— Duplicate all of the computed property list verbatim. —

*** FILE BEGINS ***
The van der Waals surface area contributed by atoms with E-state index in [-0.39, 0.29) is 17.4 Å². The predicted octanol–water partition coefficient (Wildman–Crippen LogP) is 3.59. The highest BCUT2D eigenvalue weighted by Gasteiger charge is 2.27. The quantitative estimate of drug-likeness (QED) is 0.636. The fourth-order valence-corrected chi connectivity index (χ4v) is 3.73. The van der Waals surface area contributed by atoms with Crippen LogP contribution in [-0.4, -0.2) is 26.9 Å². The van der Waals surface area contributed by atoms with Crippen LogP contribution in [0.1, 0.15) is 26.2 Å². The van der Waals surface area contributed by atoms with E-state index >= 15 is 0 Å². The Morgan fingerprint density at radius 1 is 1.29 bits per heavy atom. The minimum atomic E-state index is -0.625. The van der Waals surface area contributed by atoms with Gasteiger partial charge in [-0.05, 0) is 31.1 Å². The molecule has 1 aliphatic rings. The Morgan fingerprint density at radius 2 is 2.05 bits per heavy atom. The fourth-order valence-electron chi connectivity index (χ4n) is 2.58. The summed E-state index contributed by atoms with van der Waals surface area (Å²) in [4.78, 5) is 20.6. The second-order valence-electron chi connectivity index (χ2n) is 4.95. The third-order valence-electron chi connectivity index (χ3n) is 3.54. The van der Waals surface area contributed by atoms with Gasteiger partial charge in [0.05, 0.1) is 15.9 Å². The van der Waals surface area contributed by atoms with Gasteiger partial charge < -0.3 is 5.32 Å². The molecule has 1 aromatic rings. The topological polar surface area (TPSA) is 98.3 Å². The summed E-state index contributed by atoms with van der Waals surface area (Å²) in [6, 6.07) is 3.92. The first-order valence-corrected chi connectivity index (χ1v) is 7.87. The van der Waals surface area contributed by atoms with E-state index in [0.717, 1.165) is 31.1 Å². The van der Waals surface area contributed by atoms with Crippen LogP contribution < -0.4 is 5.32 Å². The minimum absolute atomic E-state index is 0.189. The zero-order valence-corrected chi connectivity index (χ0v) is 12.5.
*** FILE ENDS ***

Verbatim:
The van der Waals surface area contributed by atoms with E-state index in [-0.39, 0.29) is 17.4 Å². The predicted octanol–water partition coefficient (Wildman–Crippen LogP) is 3.59. The highest BCUT2D eigenvalue weighted by Gasteiger charge is 2.27. The quantitative estimate of drug-likeness (QED) is 0.636. The fourth-order valence-corrected chi connectivity index (χ4v) is 3.73. The van der Waals surface area contributed by atoms with Crippen LogP contribution in [-0.4, -0.2) is 26.9 Å². The van der Waals surface area contributed by atoms with Crippen LogP contribution in [0.1, 0.15) is 26.2 Å². The van der Waals surface area contributed by atoms with E-state index >= 15 is 0 Å². The Morgan fingerprint density at radius 1 is 1.29 bits per heavy atom. The minimum atomic E-state index is -0.625. The van der Waals surface area contributed by atoms with Gasteiger partial charge in [-0.05, 0) is 31.1 Å². The molecule has 1 aliphatic rings. The Morgan fingerprint density at radius 2 is 2.05 bits per heavy atom. The fourth-order valence-electron chi connectivity index (χ4n) is 2.58. The summed E-state index contributed by atoms with van der Waals surface area (Å²) in [4.78, 5) is 20.6. The second-order valence-electron chi connectivity index (χ2n) is 4.95. The third-order valence-electron chi connectivity index (χ3n) is 3.54. The van der Waals surface area contributed by atoms with Gasteiger partial charge in [0.05, 0.1) is 15.9 Å². The van der Waals surface area contributed by atoms with Gasteiger partial charge < -0.3 is 5.32 Å². The molecule has 1 aromatic rings. The topological polar surface area (TPSA) is 98.3 Å². The summed E-state index contributed by atoms with van der Waals surface area (Å²) in [6, 6.07) is 3.92. The first-order valence-corrected chi connectivity index (χ1v) is 7.87. The van der Waals surface area contributed by atoms with E-state index in [0.717, 1.165) is 31.1 Å². The van der Waals surface area contributed by atoms with Crippen LogP contribution < -0.4 is 5.32 Å². The minimum absolute atomic E-state index is 0.189. The zero-order valence-corrected chi connectivity index (χ0v) is 12.5.